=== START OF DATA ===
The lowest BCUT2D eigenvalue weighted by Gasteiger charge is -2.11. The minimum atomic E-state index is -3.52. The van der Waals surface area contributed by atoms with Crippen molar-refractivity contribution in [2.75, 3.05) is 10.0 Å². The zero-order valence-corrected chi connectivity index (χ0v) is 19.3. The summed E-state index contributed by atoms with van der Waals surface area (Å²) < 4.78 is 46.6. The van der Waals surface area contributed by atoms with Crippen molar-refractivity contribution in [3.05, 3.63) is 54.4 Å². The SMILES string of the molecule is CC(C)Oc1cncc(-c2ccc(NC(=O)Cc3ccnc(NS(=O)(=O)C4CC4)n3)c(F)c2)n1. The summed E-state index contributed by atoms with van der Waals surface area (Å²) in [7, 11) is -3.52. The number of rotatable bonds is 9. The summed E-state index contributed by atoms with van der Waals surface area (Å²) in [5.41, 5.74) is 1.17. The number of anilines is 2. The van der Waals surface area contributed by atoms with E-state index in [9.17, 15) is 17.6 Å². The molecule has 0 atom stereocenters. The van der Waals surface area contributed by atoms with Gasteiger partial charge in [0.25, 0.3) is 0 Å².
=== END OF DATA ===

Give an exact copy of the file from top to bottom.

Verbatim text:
The lowest BCUT2D eigenvalue weighted by Gasteiger charge is -2.11. The minimum atomic E-state index is -3.52. The van der Waals surface area contributed by atoms with Crippen molar-refractivity contribution in [2.75, 3.05) is 10.0 Å². The zero-order valence-corrected chi connectivity index (χ0v) is 19.3. The summed E-state index contributed by atoms with van der Waals surface area (Å²) < 4.78 is 46.6. The van der Waals surface area contributed by atoms with Crippen molar-refractivity contribution in [3.05, 3.63) is 54.4 Å². The SMILES string of the molecule is CC(C)Oc1cncc(-c2ccc(NC(=O)Cc3ccnc(NS(=O)(=O)C4CC4)n3)c(F)c2)n1. The summed E-state index contributed by atoms with van der Waals surface area (Å²) in [7, 11) is -3.52. The number of rotatable bonds is 9. The summed E-state index contributed by atoms with van der Waals surface area (Å²) in [5.41, 5.74) is 1.17. The number of anilines is 2. The van der Waals surface area contributed by atoms with E-state index in [9.17, 15) is 17.6 Å². The molecule has 0 atom stereocenters. The van der Waals surface area contributed by atoms with Gasteiger partial charge in [0.25, 0.3) is 0 Å².